Furthermore, with regard to the issue of influencing factors, we showed that the asset loss rate, loss given default, total assets, interbank assets and interbank liabilities might have a positive impact on contagious losses. Mainly through the interbank business channel, we expect that the number of bankruptcies caused by risk contagion could increase significantly with the asset loss rate and loss given default. Note that compared with total assets and interbank assets, interbank liabilities are the main factor affecting the losses through financial risk contagion.

In this respect, we suggest regulators to strengthen the assessment of interbank risk exposure and control credit risk to reduce default losses. During financial market depression, only effective measures can avoid the further deterioration of the market and decrease the asset loss rate of financial institutions. Second, to minimize the losses caused by superimposed risk contagion, we suggest regulators to limit the size of financial institutions as well as the interbank liabilities.

Finally, this study has certain limitations. Our findings are based on a double-layer network model describing two main risk contagion channels, i.e., interbank lending and cross-shareholding. As mentioned in Section 3, in China's financial market, other network structures between financial institutions besides the two considered in our model might have an effect on these risks. This makes the relationship between institutions more complex and risk contagion channels more diversified. It is probable that by considering only interbank lending and cross-shareholding channels, we have underestimated the possible sources of systemic risk. On the other hand, the factors related to these risk contagion channels may also be the same ones affecting systemic risk. To fill this gap, in future work, we will establish a multi-level network to reflect the characteristics of risk contagion channels in China's financial market in more detail.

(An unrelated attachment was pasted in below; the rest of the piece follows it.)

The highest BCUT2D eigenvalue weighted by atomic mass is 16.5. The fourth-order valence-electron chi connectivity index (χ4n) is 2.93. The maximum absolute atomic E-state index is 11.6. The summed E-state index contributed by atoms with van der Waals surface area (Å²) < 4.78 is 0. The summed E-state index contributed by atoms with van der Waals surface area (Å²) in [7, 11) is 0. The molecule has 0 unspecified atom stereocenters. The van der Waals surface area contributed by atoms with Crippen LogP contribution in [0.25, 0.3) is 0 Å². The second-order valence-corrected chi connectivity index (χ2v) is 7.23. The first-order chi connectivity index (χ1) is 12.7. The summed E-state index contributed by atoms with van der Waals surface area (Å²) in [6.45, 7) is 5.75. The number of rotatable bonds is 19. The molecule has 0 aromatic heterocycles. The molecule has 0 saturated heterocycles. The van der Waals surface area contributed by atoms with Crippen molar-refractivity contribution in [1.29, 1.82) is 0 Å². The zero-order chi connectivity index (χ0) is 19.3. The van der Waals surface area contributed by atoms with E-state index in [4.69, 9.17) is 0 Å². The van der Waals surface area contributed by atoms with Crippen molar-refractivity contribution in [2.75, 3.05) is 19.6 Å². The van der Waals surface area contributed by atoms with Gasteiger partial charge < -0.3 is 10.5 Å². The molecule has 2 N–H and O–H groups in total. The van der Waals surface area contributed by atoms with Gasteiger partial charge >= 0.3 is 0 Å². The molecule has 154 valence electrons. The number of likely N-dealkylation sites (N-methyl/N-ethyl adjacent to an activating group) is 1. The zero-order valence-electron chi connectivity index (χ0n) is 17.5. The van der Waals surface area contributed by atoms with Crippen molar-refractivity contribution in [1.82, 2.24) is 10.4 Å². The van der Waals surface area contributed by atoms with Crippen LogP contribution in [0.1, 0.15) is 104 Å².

### Acknowledgements

This research is supported by National Natural Science Foundation of China (Nos. 71301047, Nos. 71850012).

### Model Documentation

The model was programmed using Matlab R2014b and the code is available at https://www.comses.net/codebases/106f8802-a5a6-4bda-bde3-bfa315e8edc3/releases/1.0.0/.

### Notes

1. The Free Dictionary. Farlex, Inc. Retrieved 29 September 2014.
2. According to the Wind database, there were 232.26 trillion yuan in total assets of banking financial institutions in 2016 and 7.93 trillion yuan in nonbanking financial institutions. The total assets of the banking system accounted for 96.7% of the total assets of financial institutions.
3. Ji et al. (2014) build an interbank lending network based on the assumption that the probability of the loan relationship between two banks is positively correlated with the size of their assets.

### Appendix

#### Appendix A